NBA hires ‘chief people and inclusion officer’ to oversee diversity issues
The NBA on Thursday announced the hiring of Oris Stuart as the league’s “chief people and inclusion officer,” a newly created administrative.
Stuart will be responsible for leading the 30-team league’s combined Human Resources and Diversity and Inclusion groups, an NBA statement said. He will also “oversee diversity and inclusion strategies for the NBA” while helping to “attract, retain, develop and engage diverse talent.”
“Oris’ appointment as Chief People and Inclusion Officer is a testament to his impact on our leagues and teams over the past five years,” NBA Commissioner Adam Silver said. “His commitment to developing our employees and driving inclusion at every level of our organization make him uniquely suited for this new role.”
Stuart will start the role Aug. 15 and report to NBA president of administration Bob Criqui.
Before joining the NBA in June 2015, Stuart was a senior partner with Korn Ferry — an executive search and talent management firm — where he led its Inclusion and Diversity practice for two years. He’s is one of the 31 African-American league office employees who hold a position of vice president or higher. He previously served as the NBA’s chief diversity and inclusion officer.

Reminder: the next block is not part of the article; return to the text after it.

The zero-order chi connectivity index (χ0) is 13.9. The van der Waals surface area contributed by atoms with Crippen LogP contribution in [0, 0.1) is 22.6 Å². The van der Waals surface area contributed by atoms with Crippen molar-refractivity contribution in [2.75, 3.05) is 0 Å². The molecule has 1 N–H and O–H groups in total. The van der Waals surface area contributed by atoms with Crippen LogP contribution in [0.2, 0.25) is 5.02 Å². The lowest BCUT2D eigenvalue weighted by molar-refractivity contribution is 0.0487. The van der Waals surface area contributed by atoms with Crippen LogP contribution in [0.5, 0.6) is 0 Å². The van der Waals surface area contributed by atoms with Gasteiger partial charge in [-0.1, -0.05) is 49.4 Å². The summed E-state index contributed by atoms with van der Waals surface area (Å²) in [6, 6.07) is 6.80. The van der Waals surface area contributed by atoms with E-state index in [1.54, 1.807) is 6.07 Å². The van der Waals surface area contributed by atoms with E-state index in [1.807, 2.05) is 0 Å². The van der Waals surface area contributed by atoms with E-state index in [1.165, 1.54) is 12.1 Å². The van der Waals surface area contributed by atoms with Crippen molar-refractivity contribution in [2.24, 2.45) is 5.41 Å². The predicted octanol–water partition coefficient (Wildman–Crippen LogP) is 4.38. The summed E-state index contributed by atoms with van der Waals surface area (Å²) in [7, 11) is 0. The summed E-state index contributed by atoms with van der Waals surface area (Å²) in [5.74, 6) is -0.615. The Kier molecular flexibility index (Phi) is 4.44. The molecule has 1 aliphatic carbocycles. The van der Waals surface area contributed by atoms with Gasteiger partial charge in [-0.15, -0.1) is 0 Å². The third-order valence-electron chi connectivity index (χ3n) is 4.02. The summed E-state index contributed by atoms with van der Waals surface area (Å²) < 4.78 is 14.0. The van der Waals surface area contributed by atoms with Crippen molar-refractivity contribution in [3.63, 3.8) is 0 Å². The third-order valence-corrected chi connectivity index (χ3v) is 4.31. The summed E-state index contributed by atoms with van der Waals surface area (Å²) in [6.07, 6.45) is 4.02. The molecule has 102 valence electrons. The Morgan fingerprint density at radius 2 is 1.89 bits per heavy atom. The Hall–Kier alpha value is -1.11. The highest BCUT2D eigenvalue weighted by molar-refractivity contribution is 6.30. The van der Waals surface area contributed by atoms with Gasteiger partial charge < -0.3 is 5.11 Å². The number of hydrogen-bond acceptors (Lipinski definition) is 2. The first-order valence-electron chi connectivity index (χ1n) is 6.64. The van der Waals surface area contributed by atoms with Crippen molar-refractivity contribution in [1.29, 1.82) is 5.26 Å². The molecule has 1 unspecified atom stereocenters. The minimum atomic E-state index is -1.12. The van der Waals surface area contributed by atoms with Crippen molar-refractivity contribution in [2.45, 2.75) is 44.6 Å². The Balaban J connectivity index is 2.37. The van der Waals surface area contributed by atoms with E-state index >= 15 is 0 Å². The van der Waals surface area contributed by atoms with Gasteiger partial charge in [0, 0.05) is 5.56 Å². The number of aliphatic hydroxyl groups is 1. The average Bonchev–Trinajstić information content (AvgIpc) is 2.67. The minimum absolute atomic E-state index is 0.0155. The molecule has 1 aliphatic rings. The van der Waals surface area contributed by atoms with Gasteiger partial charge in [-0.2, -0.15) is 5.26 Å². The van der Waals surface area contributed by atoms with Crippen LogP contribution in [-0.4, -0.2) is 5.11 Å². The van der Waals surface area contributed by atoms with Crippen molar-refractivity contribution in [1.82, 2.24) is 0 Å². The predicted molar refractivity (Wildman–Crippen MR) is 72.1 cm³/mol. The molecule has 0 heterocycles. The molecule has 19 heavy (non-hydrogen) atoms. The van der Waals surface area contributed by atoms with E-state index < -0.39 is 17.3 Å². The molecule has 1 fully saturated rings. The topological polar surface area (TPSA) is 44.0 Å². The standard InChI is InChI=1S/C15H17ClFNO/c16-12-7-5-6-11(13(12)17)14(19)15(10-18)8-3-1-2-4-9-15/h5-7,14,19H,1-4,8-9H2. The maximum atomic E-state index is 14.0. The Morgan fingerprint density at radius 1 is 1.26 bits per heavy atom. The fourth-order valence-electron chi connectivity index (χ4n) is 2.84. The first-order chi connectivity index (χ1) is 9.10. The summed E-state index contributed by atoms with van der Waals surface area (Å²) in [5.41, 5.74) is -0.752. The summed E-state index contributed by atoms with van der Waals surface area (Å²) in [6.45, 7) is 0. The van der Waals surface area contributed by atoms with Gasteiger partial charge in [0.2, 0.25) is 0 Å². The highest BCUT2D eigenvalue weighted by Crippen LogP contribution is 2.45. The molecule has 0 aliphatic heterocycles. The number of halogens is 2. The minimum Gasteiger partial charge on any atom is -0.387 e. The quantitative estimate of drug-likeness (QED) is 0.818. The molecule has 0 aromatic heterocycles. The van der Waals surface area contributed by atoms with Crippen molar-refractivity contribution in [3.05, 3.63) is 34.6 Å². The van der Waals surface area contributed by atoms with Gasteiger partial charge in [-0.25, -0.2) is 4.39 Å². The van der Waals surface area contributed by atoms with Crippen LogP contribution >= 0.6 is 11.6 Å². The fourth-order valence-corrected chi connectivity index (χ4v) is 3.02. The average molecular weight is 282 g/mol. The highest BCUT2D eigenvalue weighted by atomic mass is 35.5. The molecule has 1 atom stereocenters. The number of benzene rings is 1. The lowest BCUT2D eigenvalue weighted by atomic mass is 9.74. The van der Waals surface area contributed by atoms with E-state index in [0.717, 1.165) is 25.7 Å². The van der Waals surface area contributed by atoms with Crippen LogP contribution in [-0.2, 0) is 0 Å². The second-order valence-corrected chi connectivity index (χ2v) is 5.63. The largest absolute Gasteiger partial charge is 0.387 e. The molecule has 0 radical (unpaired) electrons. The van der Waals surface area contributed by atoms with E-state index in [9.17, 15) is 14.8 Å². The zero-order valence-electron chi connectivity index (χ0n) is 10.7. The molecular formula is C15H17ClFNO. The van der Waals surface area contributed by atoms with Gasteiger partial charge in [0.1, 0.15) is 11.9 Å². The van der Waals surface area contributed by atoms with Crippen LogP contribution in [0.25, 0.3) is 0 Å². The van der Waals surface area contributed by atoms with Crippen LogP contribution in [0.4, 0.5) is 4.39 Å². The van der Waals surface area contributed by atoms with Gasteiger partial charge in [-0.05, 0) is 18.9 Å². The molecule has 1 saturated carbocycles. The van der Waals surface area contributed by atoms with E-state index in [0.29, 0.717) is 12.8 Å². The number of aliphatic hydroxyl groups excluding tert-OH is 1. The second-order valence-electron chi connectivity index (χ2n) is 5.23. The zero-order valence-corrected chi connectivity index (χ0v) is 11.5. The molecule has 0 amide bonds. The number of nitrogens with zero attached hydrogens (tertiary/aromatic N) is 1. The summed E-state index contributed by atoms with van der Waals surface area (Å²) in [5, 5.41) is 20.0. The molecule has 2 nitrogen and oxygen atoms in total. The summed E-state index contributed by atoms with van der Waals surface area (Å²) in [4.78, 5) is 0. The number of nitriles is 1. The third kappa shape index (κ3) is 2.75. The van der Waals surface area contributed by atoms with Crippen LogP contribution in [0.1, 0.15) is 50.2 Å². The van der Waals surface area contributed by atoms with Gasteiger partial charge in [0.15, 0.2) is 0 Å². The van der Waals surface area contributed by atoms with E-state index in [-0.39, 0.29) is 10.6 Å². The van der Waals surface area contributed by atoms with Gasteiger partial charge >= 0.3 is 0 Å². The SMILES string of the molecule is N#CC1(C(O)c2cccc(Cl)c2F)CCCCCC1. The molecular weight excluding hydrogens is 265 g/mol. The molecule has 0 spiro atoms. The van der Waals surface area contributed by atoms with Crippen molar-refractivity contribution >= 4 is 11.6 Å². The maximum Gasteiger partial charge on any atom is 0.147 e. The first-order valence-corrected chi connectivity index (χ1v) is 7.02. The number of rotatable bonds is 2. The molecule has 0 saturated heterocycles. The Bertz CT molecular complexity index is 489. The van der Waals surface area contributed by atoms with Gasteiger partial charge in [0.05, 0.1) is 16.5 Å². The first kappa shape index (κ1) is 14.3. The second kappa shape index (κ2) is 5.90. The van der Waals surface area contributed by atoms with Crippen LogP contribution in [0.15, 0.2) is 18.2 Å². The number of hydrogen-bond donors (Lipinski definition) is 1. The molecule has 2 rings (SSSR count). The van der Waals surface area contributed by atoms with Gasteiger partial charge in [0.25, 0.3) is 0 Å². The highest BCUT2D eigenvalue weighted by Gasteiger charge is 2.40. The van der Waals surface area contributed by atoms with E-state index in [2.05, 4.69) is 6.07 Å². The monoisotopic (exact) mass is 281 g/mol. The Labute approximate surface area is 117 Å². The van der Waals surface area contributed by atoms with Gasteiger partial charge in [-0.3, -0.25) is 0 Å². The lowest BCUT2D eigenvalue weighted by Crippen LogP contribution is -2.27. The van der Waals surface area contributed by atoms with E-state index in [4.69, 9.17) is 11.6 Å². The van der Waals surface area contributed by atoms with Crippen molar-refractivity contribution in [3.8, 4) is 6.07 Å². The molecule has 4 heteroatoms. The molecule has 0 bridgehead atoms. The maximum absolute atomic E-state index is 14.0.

The NBA recently released its 2020 Racial and Gender Report Card, which saw the league receive an A-plus for racial hiring overall. The NBA was given an F grade when it came to racial hiring and hiring women for team presidents and CEOs.
The report stated that 83.1 percent of the NBA’s players were people of color as of Nov. 1, 2019. The league consists of 74.2 percent Black players, 16.9 percent white players, 2.2 percent Latino or Hispanic players, and .4 percent Asian players. Those classifying themselves as “other” races made up 6.3 percent of all players.
Out of 30 teams in the NBA, there are three Black CEOs or presidents, according to the report. People of color represent 30 percent of all NBA head coaches
“With a focus on people, culture, inclusion and innovation, Stuart will establish policies and expand programs to increase the representation of people of color and women in leadership roles and positions across the league,” the league said.
A basketball court is shown at the ESPN Wide World of Sports complex in Florida on Tuesday, July 21, 2020. (Associated Press)
In June, the NBA and the players union agreed that shedding light on social justice issues would be a shared goal of the 22-team season restart in Orlando, Fla.
“The league and the players are uniquely positioned to have a direct impact on combating systemic racism in our country, and we are committed to collective action to build a more equal and just society,” Silver said. “A shared goal of our season restart will be to use our platform in Orlando to bring attention to these important issues of social justice.